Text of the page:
Education is key to a healthy democracy

Education is key to a healthy democracy

After 75 years of Independence, caste, language and religious divides continue to be hurdles for our democracy

Representative Image. Credit: iStock Photo

In a democratic country, people elect their representatives to work for a quality life and inclusive growth opportunities for them. The quality of the public representatives, in turn, depends on the quality of the people who vote for them. So, the root cause of problems as well as solutions lies with the voters. They must be properly educated to choose their leaders.  

The New Education Policy points out that nearly five crore children in elementary schools do not have foundational literacy and numeracy skills. As per ASER 2017, a large portion of students surveyed had trouble with the foundational skills of reading and doing arithmetic, fared poorly in abilities of calculating and telling time. Only a little over 50% of children enrolled in schools make it to Class 12; less than half of them enter higher education.

Millions of children in India do not follow NCERT syllabus, which includes study of literature, history, social science, geography, English and fine arts, etc., along with math and science; children are supposed to study those subjects to become rounded, responsible citizens. The government should ensure quality education up to Class 12 through a uniform NCERT syllabus for at least 70% of the population; it will have a positive impact on democracy, governance and self-employment. Retired government servants, senior teachers, educated youth and media should contribute to achieve this objective.

Like poor education, poverty also allows democracy to malfunction. The poor feel that casting votes responsibly won’t change their lives. They have only one immediate worry -- how to survive with the bare minimum facilities they can access, forget about quality food, health and education. So, they fall victim to vote-bank politics for free food and freebies.

The pandemic has intensified poverty and unemployment. According to a study conducted by Azim Premji University, the daily earnings of 230 million people slipped below the national minimum wage threshold of Rs 320. The Global Hunger Index (2020) — which is calculated on the basis of total undernourishment of the population, child stunting, wasting and child mortality — ranks India 94 among 107 countries. 

The central government says it has spent Rs 1,15,570 crore in 2020-21 to provide subsidised food to 80 crore people, and disputes India’s low ranking in the Global Hunger Index. The government, instead of giving food subsidies, should create the right environment for people to earn income with self-respect.

In the age of automation and artificial intelligence, it may be impossible to find quality jobs for 142 crore people in industry and IT and services sectors in cities. A mostly mono-sector-based economy will push millions of unskilled villagers into the urban slums. Tapping employment opportunities in agriculture, tourism, handicrafts, weaving, fishery, pilgrimage tourism, horticulture and animal husbandry, etc., will help achieve inclusive growth.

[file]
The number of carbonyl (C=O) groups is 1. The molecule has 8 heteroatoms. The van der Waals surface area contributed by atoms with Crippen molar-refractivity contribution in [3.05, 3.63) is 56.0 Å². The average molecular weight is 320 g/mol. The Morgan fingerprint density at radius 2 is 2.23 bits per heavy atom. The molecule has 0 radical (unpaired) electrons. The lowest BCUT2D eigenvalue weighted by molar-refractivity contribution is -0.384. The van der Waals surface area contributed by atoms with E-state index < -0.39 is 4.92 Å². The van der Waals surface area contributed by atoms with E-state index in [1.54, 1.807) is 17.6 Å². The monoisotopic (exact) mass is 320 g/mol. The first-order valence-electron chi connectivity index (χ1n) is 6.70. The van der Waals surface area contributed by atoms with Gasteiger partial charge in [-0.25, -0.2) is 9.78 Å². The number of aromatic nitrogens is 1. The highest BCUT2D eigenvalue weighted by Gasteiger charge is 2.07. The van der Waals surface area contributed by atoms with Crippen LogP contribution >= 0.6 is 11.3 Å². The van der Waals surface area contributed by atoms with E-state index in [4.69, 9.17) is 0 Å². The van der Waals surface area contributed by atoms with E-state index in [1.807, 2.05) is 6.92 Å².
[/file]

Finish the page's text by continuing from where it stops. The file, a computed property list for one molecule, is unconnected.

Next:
When a large number of young people leave villages for menial work in cities, it creates poverty and unrest in both urban and rural areas; old people in the families become helpless. Many economic sectors that are woven around nature look deserted. Big financial poachers take advantage of this situation and grab fertile agricultural lands and other natural resources.

Villagers should be properly guided to earn incomes from the natural sector economy. When their incomes rise, quality education comes to their doorsteps; with education, people become capable of exercising adult franchise and choosing their leaders responsibly. The intelligentsia, instead of lamenting over economic, social, political and cultural decadence, should spend time to educate children so that they grow into socially and politically conscious citizens.  

After 75 years of Independence, caste, language and religious divides continue to be hurdles for our democracy. They do not allow people to cast their votes with free and independent minds. The caste leaders often manipulate their voting choices; national parties accommodate caste leaders only to remain in power.

In recent years, the leaders of dominant castes such as Patidars, Marathas, Kapus, Jats and Brahmins have been demanding quotas. This does not augur well for democracy. Besides, the growth of minority and majority community vote-banks blurs the capacity of voters to choose good leaders. Genuine nationalist parties must work to cement the divisions in society, not tear them apart further.

The non-participation of honest and educated people in politics has also made democracy sick. Most such people know they can’t beat politicians who have money and muscle power. But, despite these adverse circumstances, well-educated people must contest elections; even their defeat will create awareness among voters and strengthen democracy. Voter awareness will contribute to inclusive democracy, which will help elect good politicians.

As per the 2011 census, about 8.15% of people in India are graduates; this is too small a number to support the world’s largest democracy. The nation should have at least 30% of its population as graduates. Quality education, economic diversity and participation of honest and educated people in the election process will make India a performing democracy. 

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